Snackex 2019

The future of snacking revealed

By Gill Hyslop contact

- Last updated on GMT

An example of snack made with masa flour. Pic: GoodMills Innovation
An example of snack made with masa flour. Pic: GoodMills Innovation

Related tags: GoodMills Innovation, Whole grain, Antioxidant, superfood, Wheat, Ancient grains, Gluten-free, Celiac disease

GoodMills Innovation has invested extensively in cereal ingredients that provide snacks with additional health benefits to enable producers to keep ahead of the rapidly changing snacking scenario.

Snacks are evolving from a simple between-meal treat to an everyday part of modern life. Instead of three main meals a day, more consumers are opting to graze on a selection of smaller snacks as part of their daily diet.

In particular, millennials have become a focus target group for product development experts, as extensive snacking is an expression of their lifestyle.

As the distinction between snacks and meals narrows, consumer requirements for snacks are changing as well, with issues such as nutritional value and health benefits playing an increasingly important role.

“The snack has evolved from the little sin you enjoy from time to time to a meal replacement promising to meet consumer demand for high standards,”​ said Michael Gusko, MD of GoodMills Innovation.

“The key point is that even snacks that are positioned in the area of health and wellbeing need to taste really good, too. Consumers don't want to sacrifice taste for the sake of a healthy product.”

Upping the ante

Among GoodMills Innovation’s extensive product portfolio are cereal ingredients that add a health value to a snack, while retaining its desirable taste and texture.

For example, RutinX – which is made from the prehistoric pseudo grain Tartary Buckwheat – transforms breads, savory snacks and spread into superfoods with a dosage of only 5%.

Rutin X is available in the form of flour or crisps and scores highly in terms of its functional properties. It is rich in the secondary plant substance rutin – an antioxidant that is thought to reduce blood pressure and blood sugar levels – and zinc, which has been proven to promote carbohydrate, fat and protein metabolism.

GoodMills Innovation has succeeded in reducing the bitter compounds of rutin in a patented process while preserving its valuable nutrients.

Next generation whole grain

“When we think of whole grains, many of us think not only of high fiber and a beneficial contribution to intestinal health, but also of the rough, dry mouthfeel and the bitter taste which we’ve disliked since childhood. That's exactly what we wanted to change,”​ said Gusko.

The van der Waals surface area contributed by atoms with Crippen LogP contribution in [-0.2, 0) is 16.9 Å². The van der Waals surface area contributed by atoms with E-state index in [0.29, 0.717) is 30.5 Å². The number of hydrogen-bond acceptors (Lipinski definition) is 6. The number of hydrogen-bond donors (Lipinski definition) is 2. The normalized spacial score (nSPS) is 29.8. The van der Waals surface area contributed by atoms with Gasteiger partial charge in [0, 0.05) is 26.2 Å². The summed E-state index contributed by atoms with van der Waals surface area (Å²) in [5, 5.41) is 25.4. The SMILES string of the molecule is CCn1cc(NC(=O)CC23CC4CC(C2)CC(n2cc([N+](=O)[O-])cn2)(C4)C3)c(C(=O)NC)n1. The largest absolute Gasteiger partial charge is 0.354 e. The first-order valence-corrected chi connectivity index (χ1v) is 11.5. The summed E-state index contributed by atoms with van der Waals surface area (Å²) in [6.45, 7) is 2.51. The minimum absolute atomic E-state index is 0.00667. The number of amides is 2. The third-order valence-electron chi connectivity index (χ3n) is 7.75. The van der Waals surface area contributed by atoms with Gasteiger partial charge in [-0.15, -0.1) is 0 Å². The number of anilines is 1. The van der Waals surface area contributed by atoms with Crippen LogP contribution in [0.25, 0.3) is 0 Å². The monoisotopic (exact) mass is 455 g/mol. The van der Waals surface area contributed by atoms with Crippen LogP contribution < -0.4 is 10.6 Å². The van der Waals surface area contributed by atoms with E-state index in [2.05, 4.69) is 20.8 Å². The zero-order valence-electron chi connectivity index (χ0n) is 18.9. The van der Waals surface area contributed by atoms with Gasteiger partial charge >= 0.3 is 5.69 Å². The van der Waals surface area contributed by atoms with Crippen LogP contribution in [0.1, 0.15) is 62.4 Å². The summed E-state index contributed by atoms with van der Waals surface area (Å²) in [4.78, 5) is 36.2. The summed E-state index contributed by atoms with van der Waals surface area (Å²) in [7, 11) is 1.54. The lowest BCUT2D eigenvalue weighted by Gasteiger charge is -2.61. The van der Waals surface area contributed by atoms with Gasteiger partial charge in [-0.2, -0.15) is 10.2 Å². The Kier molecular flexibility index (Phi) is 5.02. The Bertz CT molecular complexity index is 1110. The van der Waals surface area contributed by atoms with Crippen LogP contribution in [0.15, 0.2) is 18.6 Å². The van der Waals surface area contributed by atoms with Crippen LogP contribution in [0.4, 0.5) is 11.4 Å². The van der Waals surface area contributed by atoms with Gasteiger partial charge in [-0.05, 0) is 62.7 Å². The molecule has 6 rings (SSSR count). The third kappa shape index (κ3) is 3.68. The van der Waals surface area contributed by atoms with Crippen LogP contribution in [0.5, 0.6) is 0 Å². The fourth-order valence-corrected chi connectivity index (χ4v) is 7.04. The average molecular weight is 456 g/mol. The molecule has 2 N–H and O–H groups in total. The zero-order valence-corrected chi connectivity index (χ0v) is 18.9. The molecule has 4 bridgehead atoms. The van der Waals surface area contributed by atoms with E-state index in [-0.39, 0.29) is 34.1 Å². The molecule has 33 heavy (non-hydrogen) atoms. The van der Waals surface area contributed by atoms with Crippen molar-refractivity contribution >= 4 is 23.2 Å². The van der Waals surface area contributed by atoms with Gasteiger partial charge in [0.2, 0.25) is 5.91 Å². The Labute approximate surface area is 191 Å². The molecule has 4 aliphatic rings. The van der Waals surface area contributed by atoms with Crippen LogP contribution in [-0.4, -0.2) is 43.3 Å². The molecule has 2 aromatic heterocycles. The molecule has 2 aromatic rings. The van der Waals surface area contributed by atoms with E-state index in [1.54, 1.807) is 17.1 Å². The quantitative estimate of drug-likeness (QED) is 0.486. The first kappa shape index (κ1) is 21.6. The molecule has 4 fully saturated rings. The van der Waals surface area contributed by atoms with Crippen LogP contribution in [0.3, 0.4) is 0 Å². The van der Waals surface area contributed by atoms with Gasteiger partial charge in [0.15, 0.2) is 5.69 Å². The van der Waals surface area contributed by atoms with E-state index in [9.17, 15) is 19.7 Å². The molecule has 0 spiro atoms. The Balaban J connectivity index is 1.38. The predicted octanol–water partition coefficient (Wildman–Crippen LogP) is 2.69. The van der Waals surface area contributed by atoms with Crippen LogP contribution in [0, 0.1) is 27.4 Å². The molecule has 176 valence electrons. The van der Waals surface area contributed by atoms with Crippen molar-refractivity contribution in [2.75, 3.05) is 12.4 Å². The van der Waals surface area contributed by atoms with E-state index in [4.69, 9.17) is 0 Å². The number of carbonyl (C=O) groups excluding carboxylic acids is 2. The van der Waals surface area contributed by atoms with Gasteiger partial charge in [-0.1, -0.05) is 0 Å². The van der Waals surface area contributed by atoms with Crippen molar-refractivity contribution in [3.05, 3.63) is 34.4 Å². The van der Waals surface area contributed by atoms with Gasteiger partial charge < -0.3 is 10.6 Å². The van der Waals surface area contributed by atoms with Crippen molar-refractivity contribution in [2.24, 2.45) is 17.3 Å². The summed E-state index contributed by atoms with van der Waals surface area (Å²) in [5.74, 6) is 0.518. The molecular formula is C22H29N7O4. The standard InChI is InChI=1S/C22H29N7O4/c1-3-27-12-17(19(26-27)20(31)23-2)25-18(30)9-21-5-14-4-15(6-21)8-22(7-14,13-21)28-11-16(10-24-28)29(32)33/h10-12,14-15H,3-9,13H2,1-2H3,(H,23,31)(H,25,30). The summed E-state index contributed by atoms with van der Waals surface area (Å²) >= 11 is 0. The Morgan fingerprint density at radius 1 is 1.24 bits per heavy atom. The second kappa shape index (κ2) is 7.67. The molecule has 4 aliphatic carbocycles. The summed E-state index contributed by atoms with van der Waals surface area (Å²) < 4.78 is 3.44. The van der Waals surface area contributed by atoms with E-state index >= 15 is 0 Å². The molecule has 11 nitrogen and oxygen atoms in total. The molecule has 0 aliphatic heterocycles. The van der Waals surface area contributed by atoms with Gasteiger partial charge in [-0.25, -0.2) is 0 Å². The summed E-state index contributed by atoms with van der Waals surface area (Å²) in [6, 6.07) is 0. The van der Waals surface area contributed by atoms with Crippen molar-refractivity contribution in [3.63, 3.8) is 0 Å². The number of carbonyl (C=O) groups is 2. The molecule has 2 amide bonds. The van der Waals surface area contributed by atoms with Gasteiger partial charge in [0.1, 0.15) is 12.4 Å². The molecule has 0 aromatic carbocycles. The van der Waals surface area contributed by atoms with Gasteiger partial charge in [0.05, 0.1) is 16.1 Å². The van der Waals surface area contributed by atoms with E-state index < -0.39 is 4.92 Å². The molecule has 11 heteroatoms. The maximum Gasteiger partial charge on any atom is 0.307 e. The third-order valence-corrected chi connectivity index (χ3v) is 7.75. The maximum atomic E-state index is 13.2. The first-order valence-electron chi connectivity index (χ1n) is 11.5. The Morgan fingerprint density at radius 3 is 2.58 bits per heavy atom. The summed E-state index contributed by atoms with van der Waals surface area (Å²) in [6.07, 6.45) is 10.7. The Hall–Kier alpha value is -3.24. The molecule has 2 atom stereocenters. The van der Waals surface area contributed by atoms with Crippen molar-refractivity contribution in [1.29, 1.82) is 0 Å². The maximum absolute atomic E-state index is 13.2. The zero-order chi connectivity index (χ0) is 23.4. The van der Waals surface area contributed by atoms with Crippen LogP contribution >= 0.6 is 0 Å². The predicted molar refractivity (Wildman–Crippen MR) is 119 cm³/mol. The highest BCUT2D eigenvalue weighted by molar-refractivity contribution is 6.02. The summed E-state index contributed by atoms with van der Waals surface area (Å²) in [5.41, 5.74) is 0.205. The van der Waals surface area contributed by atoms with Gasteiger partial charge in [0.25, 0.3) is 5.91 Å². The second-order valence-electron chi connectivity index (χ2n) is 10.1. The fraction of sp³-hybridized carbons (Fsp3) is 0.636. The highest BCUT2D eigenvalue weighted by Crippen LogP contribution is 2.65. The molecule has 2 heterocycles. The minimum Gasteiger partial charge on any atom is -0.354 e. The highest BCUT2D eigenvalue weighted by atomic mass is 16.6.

The result is Snow Wheat for whole grain products that neither look nor taste like whole grain baked goods. It is a solution that enables even the most fervent of white flour fans to benefit from the health-promoting properties of whole grain.

When producing whole grain flour, the entire kernel is milled, which means that it contains not only the endosperm and the germ, but also the bran of the kernel. This is where most of the valuable nutrients are stored, including vitamins, minerals, fibre and phytonutrients.

However, this outer layer also contains phenols, which are responsible for the flour’s traditionally bitter taste. The red wheat used as standard across Europe is particularly high in bitter-tasting phenols.

For Snow Wheat, GoodMills Innovation uses white wheat grain varieties, which are especially low in phenols and thus very mild in taste, even when the whole kernel is milled.

The grain is also lighter in colour than red wheat, so more comparable in appearance to standard white flour.

Baked goods containing Snow Wheat have a mild, slightly sweet taste and are free from bran spots. However, they have the same nutritional profile as whole grain products made from red wheat.

The flour also offers an important technical function: It provides a high dough volume.

The company also supplies the flour in a spelt variant, called Snow Spelt.

Gluten-free snacks

Free-from is gaining in importance.

Gluten-free baked snacks, in particular, are no longer niche aimed solely for sufferers of celiac disease, but today appeal to health-conscious consumers who believe gluten-free is a preferable alternative to wheat.

GoodMills Innovation has developed a unique process based on dry grinding to produce masa for its Snackmaxx range, which offers considerable savings in terms of process water, as compared to traditional methods.

Supplemental additives such as lime are no longer required, which enhances the final flavor. Masa flours also ensure a homogenous particle distribution and the doughs demonstrate excellent machine compatibility properties as they are non-sticky.

Typical applications include tortilla chips, taco shells as well as sweet wafers.

GoodMills Innovation is exhibiting at Snackex 2019, being held in Barcelona, Spain, from June 27 to 28.

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